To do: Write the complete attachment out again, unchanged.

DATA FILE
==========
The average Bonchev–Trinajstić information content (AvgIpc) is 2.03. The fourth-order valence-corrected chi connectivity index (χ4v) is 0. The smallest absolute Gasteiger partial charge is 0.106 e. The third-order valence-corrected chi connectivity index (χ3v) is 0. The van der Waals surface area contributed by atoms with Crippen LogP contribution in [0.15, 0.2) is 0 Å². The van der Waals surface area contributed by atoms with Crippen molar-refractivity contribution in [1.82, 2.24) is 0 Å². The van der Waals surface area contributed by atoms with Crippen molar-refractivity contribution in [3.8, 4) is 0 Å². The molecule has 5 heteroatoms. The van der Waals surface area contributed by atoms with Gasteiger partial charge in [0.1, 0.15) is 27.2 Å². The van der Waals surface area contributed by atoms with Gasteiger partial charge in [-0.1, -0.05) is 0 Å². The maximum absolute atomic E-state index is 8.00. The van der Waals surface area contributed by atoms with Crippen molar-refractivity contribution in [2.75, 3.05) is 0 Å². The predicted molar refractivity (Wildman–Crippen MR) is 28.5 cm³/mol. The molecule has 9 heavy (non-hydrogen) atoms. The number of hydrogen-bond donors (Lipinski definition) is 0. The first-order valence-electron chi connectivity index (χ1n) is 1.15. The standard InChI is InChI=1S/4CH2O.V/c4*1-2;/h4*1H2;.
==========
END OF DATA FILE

The average Bonchev–Trinajstić information content (AvgIpc) is 2.03. The fourth-order valence-corrected chi connectivity index (χ4v) is 0. The smallest absolute Gasteiger partial charge is 0.106 e. The third-order valence-corrected chi connectivity index (χ3v) is 0. The van der Waals surface area contributed by atoms with Crippen LogP contribution in [0.15, 0.2) is 0 Å². The van der Waals surface area contributed by atoms with Crippen molar-refractivity contribution in [1.82, 2.24) is 0 Å². The van der Waals surface area contributed by atoms with Crippen molar-refractivity contribution in [3.8, 4) is 0 Å². The molecule has 5 heteroatoms. The van der Waals surface area contributed by atoms with Gasteiger partial charge in [0.1, 0.15) is 27.2 Å². The van der Waals surface area contributed by atoms with Gasteiger partial charge in [-0.1, -0.05) is 0 Å². The maximum absolute atomic E-state index is 8.00. The van der Waals surface area contributed by atoms with Crippen molar-refractivity contribution in [2.75, 3.05) is 0 Å². The predicted molar refractivity (Wildman–Crippen MR) is 28.5 cm³/mol. The molecule has 9 heavy (non-hydrogen) atoms. The number of hydrogen-bond donors (Lipinski definition) is 0. The first-order valence-electron chi connectivity index (χ1n) is 1.15. The standard InChI is InChI=1S/4CH2O.V/c4*1-2;/h4*1H2;.